Thursday, September 8, 2022

Date for Assessing Sufficiency Redux

Pharmascience Inc v Bristol-Myers Squibb Canada Co 2022 FCA 142 Locke JA: de Montigny, Monaghan JJA affg 2021 FC 1 Zinn J FC Selection

2,461,202 / 2,791,171 / apixaban / ELIQUIS

In Teva / sildenafil 2010 FCA 242 [79] and Idenix v Gilead 2017 FCA 161 [46], the FCA held that the correct date for assessing sufficiency is the filing date, not the date of issue. In my post “What Is the Date for Assessing Sufficiency?” I indicated that Locke JA in Pharmascience v Bristol-Myers Squibb 2022 FCA 142 may have reopened the question, with a decision that might be taken to suggest that the date of issue was appropriate. Steve Hundal, has a recent blog post arguing that on the contrary, Locke JA was simply saying that it is the specification as issued that is relevant in assessing sufficiency, without disturbing the prior FCA holding that sufficiency is assessed in light of the common general knowledge as of the filing date. This is in the same way that novelty is assessed as of the claim date, but on the basis of the claims as issued. On reflection, I’m sure that is indeed the best way to read Locke JA’s decision.

In my defence, I will say that Locke JA indicated that the question was “the date for determining sufficiency” [26] “the relevant date for determining patent sufficiency” [28], and he spent several paragraphs discussing Zoledronate 2013 FC 283 [179]–[188] which clearly concerned the date for assessing sufficiency. (He also adverted to Merck v Apotex 59 CPR(3d) 133 (FCTD) [115]–[120], which also, on it’s facce, concerns the date for assessing sufficiency, though both the argument and the analysis in Merck v Apotex were a bit peculiar.)

But Mr Hundal is right to point out that there are other passages that indicate that Locke JA’s was simply saying that sufficiency is assessed in light of the specification as issued, not at some earlier date: see [32], [33]; and [31], which draws the parallel with assessing claims as issued for novelty and obviousness as of the claim date, and for utility as of the filing date. Further, I now see that the distinction between the date for assessing sufficiency, and the document to be assessed—the specification as filed or at some later date—is made very clearly by Zinn J at first instance: see eg [FC 37], [FC 43]. And this way of reading Locke JA’s decision has the great virtue that it is entirely consistent with the holding in Teva / sildenafil or Idenix v Gilead that sufficiency is assessed as of the filing date; it also explains why Locke JA did not mention those cases.

So, I think we can consider it still settled that the filing date is the correct date for assessing sufficiency, though it is the specification as issued that must be sufficient, not the specification as it was at some earlier date.

Now, there is still a problem. Some of Locke JA’s remarks could be taken to suggest that amendments to the specification might make a specification sufficient even thought it was insufficient as filed: eg “subsection 27(6) and section 38.2 of the Patent Act, while limiting the matter that can be added to a patent application by way of amendment, do permit amendments, and without restriction as to whether such amendments might buttress the sufficiency of the specification” [36, my emphasis]; and “it would effectively read out subsection 27(6), which contemplates amendments to bring the application into compliance with the sufficiency requirements” [33]. This raises some difficulties. In Idenix, the specification at filing did not enable a skilled person to synthesize the claimed compound, and indeed, the applicant did not know how to do so. The information on how to make the compound was subsequently made public, prior to issuance. It would be problematic if the applicant could have incorporated that into the specification, thereby rendering it sufficient: as Lord Hoffmann noted in Biogen v Medeva [1996] UKHL 18 [81],“[i]t would be illogical if a patent which ought to have been rejected [on examination by the Patent Office] is rendered immune from revocation [by the court] by advances in the art between the date of application and the publication of the specification.”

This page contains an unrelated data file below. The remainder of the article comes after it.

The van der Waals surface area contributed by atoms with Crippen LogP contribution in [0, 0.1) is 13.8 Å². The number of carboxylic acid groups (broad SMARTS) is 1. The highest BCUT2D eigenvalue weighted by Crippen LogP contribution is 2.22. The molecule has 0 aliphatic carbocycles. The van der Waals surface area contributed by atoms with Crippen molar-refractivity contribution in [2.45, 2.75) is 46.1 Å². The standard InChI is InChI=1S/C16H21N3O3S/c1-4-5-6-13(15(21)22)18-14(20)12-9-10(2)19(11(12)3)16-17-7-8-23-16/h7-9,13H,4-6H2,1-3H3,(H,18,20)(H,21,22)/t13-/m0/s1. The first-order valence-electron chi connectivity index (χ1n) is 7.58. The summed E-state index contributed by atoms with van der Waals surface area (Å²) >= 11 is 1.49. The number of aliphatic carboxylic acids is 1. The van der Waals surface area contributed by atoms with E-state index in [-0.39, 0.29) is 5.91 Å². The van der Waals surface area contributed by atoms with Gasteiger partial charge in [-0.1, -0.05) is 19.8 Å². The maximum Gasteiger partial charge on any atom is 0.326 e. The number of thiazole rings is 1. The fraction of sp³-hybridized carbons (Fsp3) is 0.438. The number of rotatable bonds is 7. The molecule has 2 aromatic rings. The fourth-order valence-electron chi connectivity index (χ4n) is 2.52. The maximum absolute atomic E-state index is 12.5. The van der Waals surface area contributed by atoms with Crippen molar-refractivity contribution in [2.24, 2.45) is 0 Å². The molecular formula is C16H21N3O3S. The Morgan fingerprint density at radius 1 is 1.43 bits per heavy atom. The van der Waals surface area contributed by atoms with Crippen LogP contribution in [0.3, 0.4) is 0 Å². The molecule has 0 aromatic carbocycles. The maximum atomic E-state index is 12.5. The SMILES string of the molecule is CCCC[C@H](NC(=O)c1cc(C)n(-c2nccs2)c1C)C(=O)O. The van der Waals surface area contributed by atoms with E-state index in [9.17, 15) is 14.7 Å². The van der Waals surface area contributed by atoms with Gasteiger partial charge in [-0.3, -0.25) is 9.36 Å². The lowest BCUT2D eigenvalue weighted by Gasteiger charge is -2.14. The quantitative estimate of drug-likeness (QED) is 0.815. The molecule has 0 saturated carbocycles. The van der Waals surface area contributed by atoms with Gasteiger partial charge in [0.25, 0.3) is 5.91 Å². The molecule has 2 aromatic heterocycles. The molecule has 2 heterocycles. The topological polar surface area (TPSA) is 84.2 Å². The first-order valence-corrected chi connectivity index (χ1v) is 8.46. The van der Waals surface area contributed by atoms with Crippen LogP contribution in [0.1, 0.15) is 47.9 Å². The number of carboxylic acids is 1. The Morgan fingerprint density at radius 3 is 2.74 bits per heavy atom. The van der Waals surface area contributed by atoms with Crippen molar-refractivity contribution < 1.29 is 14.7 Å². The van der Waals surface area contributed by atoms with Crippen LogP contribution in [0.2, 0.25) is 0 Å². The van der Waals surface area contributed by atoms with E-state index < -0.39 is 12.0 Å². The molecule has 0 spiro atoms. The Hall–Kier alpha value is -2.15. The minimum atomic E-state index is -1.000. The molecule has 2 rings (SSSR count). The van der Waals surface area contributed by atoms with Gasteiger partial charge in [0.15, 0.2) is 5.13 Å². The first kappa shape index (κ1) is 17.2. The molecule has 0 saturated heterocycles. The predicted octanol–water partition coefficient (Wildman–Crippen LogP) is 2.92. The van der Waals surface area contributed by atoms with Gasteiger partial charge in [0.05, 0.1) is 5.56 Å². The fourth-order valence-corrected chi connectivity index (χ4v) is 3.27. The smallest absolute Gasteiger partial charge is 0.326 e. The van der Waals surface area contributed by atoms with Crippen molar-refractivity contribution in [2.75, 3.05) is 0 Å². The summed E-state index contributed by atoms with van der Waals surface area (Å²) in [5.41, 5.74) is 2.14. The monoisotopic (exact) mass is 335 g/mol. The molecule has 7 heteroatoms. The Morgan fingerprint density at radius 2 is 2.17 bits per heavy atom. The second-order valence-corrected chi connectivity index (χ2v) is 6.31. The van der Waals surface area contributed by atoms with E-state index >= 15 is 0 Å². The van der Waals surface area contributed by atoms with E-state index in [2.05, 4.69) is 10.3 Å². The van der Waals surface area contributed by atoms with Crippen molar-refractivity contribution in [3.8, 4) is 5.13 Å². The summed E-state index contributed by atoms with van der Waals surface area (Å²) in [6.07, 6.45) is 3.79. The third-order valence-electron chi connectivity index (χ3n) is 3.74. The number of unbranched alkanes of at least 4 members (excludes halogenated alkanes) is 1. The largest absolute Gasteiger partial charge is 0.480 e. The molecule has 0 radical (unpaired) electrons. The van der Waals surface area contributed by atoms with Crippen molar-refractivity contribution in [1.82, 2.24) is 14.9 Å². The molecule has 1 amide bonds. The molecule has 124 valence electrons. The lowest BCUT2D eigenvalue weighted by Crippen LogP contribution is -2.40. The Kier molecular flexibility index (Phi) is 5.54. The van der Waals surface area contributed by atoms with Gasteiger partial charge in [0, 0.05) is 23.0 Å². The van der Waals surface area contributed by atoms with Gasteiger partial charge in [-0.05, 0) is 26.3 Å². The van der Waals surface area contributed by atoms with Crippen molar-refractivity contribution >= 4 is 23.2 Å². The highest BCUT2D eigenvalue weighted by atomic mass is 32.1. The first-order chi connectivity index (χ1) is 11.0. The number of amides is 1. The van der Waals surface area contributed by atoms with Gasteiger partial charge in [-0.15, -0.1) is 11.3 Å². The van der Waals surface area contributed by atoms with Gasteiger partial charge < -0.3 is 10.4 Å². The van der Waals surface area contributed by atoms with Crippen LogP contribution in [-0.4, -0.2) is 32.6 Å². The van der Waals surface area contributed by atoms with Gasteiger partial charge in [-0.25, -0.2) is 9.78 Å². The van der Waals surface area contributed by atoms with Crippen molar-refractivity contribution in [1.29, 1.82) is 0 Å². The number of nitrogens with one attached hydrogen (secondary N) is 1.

I think the answer to the problem is that, as Mr Hundal notes, “[t]here is the practical question of whether the specification as issued can differ appreciably from the specification as filed, given that section 38.2 of the Patent Act does not allow amendments that cannot be reasonably inferred from the specification and drawings contained in the application on its filing date.” Locke JA is right to say that s 27(6) and s 38.2 contemplate amendments to the specification, and they do not expressly exclude amendments which buttress sufficiency. But the “reasonably be inferred” standard from the 38.2 is restrictive, and probably does, as a practical matter, exclude amendments that would cure an insufficient specification. And while Locke JA noted that 27(6) “contemplates amendments to bring the application into compliance with the sufficiency requirements” [33], any such amendments are still subject to s 38.2.

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